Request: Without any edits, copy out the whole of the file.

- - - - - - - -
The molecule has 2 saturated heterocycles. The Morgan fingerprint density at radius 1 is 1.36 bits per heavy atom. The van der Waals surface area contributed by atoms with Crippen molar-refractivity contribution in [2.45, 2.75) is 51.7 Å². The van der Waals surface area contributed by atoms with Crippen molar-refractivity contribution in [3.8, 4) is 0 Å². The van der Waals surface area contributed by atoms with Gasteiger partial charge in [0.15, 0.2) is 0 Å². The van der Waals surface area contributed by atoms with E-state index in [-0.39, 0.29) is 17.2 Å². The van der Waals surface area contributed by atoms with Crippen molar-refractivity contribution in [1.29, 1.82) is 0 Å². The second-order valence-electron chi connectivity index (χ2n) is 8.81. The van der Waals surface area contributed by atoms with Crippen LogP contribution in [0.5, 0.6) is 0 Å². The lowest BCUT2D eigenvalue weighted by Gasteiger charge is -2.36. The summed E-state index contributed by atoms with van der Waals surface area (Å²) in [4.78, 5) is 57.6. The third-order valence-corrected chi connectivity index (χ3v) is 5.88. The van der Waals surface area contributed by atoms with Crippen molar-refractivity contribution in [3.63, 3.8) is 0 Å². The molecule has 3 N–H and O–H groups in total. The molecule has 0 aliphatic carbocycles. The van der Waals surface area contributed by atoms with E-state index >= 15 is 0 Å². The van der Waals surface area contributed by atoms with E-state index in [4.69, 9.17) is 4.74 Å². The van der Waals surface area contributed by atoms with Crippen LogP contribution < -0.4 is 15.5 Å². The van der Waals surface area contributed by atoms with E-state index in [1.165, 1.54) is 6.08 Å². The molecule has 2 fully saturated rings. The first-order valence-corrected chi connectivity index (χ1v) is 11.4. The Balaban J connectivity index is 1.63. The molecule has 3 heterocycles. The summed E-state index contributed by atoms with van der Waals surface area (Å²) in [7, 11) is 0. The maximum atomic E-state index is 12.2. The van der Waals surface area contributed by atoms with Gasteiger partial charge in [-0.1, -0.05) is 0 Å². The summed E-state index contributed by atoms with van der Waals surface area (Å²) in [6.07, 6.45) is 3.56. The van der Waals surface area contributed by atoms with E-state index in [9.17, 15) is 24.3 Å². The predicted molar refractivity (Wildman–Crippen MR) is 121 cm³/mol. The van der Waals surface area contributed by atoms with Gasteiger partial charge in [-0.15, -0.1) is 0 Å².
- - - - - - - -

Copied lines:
The molecule has 2 saturated heterocycles. The Morgan fingerprint density at radius 1 is 1.36 bits per heavy atom. The van der Waals surface area contributed by atoms with Crippen molar-refractivity contribution in [2.45, 2.75) is 51.7 Å². The van der Waals surface area contributed by atoms with Crippen molar-refractivity contribution in [3.8, 4) is 0 Å². The van der Waals surface area contributed by atoms with Gasteiger partial charge in [0.15, 0.2) is 0 Å². The van der Waals surface area contributed by atoms with E-state index in [-0.39, 0.29) is 17.2 Å². The van der Waals surface area contributed by atoms with Crippen molar-refractivity contribution in [1.29, 1.82) is 0 Å². The second-order valence-electron chi connectivity index (χ2n) is 8.81. The van der Waals surface area contributed by atoms with Crippen LogP contribution in [0.5, 0.6) is 0 Å². The lowest BCUT2D eigenvalue weighted by Gasteiger charge is -2.36. The summed E-state index contributed by atoms with van der Waals surface area (Å²) in [4.78, 5) is 57.6. The third-order valence-corrected chi connectivity index (χ3v) is 5.88. The van der Waals surface area contributed by atoms with Crippen molar-refractivity contribution in [3.63, 3.8) is 0 Å². The molecule has 3 N–H and O–H groups in total. The molecule has 0 aliphatic carbocycles. The van der Waals surface area contributed by atoms with E-state index >= 15 is 0 Å². The van der Waals surface area contributed by atoms with E-state index in [4.69, 9.17) is 4.74 Å². The van der Waals surface area contributed by atoms with Crippen LogP contribution < -0.4 is 15.5 Å². The van der Waals surface area contributed by atoms with E-state index in [1.165, 1.54) is 6.08 Å². The molecule has 2 fully saturated rings. The first-order valence-corrected chi connectivity index (χ1v) is 11.4. The Balaban J connectivity index is 1.63. The molecule has 3 heterocycles. The summed E-state index contributed by atoms with van der Waals surface area (Å²) in [7, 11) is 0. The maximum atomic E-state index is 12.2. The van der Waals surface area contributed by atoms with Gasteiger partial charge in [-0.1, -0.05) is 0 Å². The summed E-state index contributed by atoms with van der Waals surface area (Å²) in [6.07, 6.45) is 3.56. The van der Waals surface area contributed by atoms with E-state index in [9.17, 15) is 24.3 Å². The predicted molar refractivity (Wildman–Crippen MR) is 121 cm³/mol. The van der Waals surface area contributed by atoms with Gasteiger partial charge in [-0.15, -0.1) is 0 Å².